This is the target with 4 out of 5 hits at 840 yards. You can see where I changed my wind hold after the first shot to center the group, the wind shifted at one point and I missed a shot
3 rounds (fired with the same wind hold) in under 2.5″ at 840 yards so it’s holding almost a quarter MOA accuracy to almost 850 yards
This wound up being around 1.5″ of vertical spread at 840 yards which we can attribute to consistent performance of the hand load and the AccuracyTech reloading method
Ballistic Performance Considerations
So it’s shooting well close up, and at distance. If you want to know what the line is for it’s just like a water line on a ship or a pier at the beach. The idea is to give yourself a good consistent point of aim for your horizontal crosshair. It also allows you to check and dial in whether or not the muzzle velocity or ballistic coefficient is accurate (Thanks Frank!). By shooting with the horizontal crosshair lined up with the line on the target you have a very fine point of aim to measure where the bullets are impacting. Wind is the great equalizer but the math for the drop is pretty straightforward. You should be able to get your impacts pretty close to or on top of the water line given the right information is fed to your ballistics software.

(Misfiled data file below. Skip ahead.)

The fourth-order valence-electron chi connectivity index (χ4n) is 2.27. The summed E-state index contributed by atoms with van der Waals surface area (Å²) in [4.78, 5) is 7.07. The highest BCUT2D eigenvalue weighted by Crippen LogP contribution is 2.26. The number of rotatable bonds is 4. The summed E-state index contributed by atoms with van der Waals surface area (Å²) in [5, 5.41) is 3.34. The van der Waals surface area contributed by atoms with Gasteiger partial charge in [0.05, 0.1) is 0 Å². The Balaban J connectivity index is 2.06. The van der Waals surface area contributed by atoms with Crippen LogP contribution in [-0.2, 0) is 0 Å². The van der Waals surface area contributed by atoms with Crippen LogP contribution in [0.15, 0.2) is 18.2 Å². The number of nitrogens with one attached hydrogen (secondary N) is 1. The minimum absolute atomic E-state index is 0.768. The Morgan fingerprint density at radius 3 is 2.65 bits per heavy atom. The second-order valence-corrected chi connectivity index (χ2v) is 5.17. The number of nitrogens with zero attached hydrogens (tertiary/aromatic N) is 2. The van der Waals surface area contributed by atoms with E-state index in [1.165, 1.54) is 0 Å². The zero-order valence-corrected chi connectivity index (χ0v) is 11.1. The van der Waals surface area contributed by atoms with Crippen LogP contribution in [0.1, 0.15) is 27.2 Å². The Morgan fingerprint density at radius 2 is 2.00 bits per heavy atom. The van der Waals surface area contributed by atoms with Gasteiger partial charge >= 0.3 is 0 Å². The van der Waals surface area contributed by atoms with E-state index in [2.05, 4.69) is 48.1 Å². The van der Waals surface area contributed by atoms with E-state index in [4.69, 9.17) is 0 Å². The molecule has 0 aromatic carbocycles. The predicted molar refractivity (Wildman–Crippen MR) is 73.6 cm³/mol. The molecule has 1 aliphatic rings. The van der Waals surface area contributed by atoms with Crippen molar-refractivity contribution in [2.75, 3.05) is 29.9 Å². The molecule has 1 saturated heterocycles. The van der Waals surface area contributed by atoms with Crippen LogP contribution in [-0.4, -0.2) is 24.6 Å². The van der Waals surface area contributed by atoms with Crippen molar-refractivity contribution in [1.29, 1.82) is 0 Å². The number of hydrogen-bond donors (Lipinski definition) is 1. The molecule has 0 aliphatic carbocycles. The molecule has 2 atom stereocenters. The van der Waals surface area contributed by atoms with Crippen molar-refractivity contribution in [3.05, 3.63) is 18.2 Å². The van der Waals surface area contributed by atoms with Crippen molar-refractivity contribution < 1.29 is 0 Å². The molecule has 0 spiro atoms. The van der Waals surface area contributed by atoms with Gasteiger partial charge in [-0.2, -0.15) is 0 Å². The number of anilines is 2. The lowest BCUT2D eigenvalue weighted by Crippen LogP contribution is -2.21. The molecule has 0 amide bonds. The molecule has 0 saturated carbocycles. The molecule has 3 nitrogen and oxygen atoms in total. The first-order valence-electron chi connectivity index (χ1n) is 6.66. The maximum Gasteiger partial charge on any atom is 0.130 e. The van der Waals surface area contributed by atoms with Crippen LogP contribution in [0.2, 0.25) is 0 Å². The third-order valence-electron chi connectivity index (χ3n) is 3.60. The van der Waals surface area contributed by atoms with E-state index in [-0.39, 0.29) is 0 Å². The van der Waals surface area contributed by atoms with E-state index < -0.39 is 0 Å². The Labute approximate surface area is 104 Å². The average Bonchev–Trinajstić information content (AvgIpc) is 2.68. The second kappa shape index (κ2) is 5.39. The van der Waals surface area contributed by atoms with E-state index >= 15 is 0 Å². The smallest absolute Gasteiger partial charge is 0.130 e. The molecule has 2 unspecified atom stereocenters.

Two rounds fired up top, made a 1/10th MIL adjustment down and fired three more. This is what we want to see, target was at 640 yards for this photo.